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5

No, the Roth IRA income limit for contributions is based on current year MAGI. The previous year's MAGI has no impact.


4

For example, what happens if I buy 10k in stock with personal income, and the stock goes down 5k, and I withdraw 10K. Will the extra 5K I withdraw be taxed or not? You can't withdraw money you don't have, if the value your 10k investment is cut in half the most you could withdraw is 5k. In a Roth IRA you contribute post-tax dollars and can therefore ...


1

At $200k/year income you're not deferring taxes! With the 401(k) and your income, you are not eligible to deduct your contribution to a traditional IRA. What you are actually creating is a Non-Deductible IRA (NDIRA). That's not a third kind of IRA, merely a treatment of a traditional IRA. You will not be taxed twice. You won't owe more tax on the amount of ...


0

You are right, there are a number of reasons why someone would keep money out of retirement accounts in general. If you think you'll need the money before 59 1/2, it's a bad idea to sock it away in an account that will charge a penalty to get it out before then. You might need it for living expenses for an unexpected job loss or health emergency. You might ...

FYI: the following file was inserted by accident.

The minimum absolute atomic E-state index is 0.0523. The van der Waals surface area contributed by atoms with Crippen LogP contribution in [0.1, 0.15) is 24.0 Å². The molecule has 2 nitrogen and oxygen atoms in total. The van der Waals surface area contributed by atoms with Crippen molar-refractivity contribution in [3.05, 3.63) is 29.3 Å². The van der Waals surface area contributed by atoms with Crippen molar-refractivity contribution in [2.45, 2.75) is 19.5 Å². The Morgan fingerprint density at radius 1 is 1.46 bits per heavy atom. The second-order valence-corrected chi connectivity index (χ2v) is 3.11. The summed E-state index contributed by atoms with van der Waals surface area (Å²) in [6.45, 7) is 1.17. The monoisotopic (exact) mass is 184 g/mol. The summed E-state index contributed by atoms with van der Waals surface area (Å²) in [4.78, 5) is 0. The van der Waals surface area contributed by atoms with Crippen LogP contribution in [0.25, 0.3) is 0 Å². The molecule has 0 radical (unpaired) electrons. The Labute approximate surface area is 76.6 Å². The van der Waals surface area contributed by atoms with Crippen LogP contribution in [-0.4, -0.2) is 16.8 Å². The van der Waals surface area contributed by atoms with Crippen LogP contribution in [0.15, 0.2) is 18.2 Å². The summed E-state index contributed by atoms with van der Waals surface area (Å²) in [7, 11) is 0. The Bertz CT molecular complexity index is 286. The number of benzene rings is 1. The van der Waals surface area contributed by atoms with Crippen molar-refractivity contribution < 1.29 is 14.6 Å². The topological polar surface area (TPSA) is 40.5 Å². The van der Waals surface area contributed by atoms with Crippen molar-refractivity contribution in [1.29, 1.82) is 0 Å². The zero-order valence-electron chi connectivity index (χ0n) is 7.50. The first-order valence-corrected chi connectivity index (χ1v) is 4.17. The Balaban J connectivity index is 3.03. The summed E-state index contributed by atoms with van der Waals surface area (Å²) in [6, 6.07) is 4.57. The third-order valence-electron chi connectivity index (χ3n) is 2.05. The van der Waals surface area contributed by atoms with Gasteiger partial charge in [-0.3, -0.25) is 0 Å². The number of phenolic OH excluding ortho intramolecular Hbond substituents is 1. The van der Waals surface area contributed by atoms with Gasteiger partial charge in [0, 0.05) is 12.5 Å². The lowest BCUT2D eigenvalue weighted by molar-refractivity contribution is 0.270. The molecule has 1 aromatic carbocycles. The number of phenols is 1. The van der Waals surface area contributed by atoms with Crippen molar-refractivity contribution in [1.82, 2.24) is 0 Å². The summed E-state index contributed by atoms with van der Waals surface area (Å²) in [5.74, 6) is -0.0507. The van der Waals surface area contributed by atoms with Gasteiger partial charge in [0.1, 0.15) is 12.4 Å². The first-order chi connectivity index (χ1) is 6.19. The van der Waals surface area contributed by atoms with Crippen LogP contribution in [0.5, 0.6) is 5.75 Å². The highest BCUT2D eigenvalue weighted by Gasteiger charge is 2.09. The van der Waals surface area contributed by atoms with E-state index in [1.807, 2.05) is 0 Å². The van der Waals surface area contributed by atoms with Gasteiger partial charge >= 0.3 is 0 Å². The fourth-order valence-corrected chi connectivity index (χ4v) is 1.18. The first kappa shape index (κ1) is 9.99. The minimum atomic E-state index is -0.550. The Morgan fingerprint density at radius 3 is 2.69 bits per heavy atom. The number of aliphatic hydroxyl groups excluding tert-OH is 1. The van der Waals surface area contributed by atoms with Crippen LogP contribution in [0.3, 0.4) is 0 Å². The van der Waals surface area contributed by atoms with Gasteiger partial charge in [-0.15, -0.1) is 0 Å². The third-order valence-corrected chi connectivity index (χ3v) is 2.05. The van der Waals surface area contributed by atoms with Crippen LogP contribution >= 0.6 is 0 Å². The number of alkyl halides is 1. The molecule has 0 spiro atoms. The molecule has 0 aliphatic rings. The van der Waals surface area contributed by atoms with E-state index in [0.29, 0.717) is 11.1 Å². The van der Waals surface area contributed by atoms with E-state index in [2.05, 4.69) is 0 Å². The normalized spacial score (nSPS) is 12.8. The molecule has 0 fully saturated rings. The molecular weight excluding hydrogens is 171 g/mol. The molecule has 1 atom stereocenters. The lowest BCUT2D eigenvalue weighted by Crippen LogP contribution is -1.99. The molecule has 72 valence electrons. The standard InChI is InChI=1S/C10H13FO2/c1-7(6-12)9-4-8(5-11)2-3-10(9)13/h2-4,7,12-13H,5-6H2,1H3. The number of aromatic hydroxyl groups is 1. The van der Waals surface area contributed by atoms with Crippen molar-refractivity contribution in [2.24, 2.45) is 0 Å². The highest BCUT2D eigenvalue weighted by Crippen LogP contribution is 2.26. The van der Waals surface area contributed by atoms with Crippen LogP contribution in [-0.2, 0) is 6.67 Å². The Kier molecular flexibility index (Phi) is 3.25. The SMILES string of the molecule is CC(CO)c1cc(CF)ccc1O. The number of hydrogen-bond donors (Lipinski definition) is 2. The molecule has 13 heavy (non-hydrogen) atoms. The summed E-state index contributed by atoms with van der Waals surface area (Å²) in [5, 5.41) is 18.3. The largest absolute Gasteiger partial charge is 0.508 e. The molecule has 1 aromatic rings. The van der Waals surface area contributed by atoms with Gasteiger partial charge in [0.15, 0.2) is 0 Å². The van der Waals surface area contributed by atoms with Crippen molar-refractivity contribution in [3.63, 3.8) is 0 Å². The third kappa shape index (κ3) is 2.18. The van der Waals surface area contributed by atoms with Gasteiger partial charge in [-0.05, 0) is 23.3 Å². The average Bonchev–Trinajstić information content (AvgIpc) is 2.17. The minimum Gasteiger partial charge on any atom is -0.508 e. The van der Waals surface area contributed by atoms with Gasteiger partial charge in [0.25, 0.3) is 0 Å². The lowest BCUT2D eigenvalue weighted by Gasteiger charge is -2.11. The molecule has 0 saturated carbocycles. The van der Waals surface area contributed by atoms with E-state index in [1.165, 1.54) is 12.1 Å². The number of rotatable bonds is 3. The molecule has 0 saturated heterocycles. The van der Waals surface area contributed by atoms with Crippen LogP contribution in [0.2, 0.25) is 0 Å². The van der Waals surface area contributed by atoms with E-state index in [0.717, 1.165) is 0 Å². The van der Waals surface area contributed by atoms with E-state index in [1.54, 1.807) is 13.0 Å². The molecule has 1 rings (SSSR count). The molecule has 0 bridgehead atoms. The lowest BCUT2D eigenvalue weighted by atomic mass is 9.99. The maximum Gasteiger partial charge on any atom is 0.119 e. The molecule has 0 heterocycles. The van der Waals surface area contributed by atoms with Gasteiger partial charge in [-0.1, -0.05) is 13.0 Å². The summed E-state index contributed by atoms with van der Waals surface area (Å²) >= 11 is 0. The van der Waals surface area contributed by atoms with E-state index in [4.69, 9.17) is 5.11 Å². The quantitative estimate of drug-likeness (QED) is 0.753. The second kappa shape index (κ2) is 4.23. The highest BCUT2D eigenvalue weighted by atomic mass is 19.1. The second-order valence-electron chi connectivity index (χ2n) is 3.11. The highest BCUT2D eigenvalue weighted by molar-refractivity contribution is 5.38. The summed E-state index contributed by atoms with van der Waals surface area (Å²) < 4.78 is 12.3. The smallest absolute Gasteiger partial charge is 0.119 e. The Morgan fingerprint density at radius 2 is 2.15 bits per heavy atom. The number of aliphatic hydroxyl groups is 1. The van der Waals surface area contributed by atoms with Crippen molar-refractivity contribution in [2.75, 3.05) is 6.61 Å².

2

Depending on your age and investment style, you are very likely to achieve financial independence well before normal retirement age by maxing contributions. One pitfall to such a plan is to take money out of your retirement accounts to use for other purposes. You don't sound like such a person, but it is important to realize. So in my opinion you should ...


1

I am in the United States and I earn an income in the range of $200k/year. I am single with no kids and generally keep my overhead expenses low (car is paid off, my housing cost is very reasonable, etc.). For retirement, I max out my 401k to the IRS limit and my employer does matching. My income allows me to have extra funds to invest and I realize that the ...


8

Here's what you're missing: In a "standard brokerage account", in addition to having already paid income tax on the money you invest, you pay tax on the growth of the investments (dividends when you receive them and capital gains when you sell). The additional tax on growth is what IRAs avoid. Now, you might have read (correctly) that in your case, ...


22

At your income level you can't make deductible contributions to a traditional IRA and you can't contribute directly to a Roth IRA, but you can make a backdoor Roth contribution. In a Roth IRA your gains grow tax-free and you don't pay tax on distributions (because the contributions were made with money that was already taxed). Also you can withdraw your ...


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